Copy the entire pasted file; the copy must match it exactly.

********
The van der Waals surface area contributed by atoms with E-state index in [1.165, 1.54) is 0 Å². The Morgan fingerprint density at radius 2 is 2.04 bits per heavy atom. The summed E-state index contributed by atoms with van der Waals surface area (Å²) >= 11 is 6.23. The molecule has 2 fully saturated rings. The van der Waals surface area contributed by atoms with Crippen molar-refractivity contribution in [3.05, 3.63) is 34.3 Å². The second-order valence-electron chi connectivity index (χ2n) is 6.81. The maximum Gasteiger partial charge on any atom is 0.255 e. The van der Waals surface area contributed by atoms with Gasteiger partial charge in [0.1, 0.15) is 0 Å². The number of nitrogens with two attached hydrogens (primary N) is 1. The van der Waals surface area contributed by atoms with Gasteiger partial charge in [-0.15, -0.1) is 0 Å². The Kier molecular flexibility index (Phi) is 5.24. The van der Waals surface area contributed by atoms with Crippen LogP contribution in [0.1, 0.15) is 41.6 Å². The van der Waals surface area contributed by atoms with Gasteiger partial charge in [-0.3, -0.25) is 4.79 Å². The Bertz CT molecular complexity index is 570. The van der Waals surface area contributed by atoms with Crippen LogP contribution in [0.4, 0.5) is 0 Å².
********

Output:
The van der Waals surface area contributed by atoms with E-state index in [1.165, 1.54) is 0 Å². The Morgan fingerprint density at radius 2 is 2.04 bits per heavy atom. The summed E-state index contributed by atoms with van der Waals surface area (Å²) >= 11 is 6.23. The molecule has 2 fully saturated rings. The van der Waals surface area contributed by atoms with Crippen molar-refractivity contribution in [3.05, 3.63) is 34.3 Å². The second-order valence-electron chi connectivity index (χ2n) is 6.81. The maximum Gasteiger partial charge on any atom is 0.255 e. The van der Waals surface area contributed by atoms with Gasteiger partial charge in [0.1, 0.15) is 0 Å². The number of nitrogens with two attached hydrogens (primary N) is 1. The van der Waals surface area contributed by atoms with Gasteiger partial charge in [-0.15, -0.1) is 0 Å². The Kier molecular flexibility index (Phi) is 5.24. The van der Waals surface area contributed by atoms with Crippen LogP contribution in [0.1, 0.15) is 41.6 Å². The van der Waals surface area contributed by atoms with Gasteiger partial charge in [-0.3, -0.25) is 4.79 Å². The Bertz CT molecular complexity index is 570. The van der Waals surface area contributed by atoms with Crippen LogP contribution in [0.4, 0.5) is 0 Å².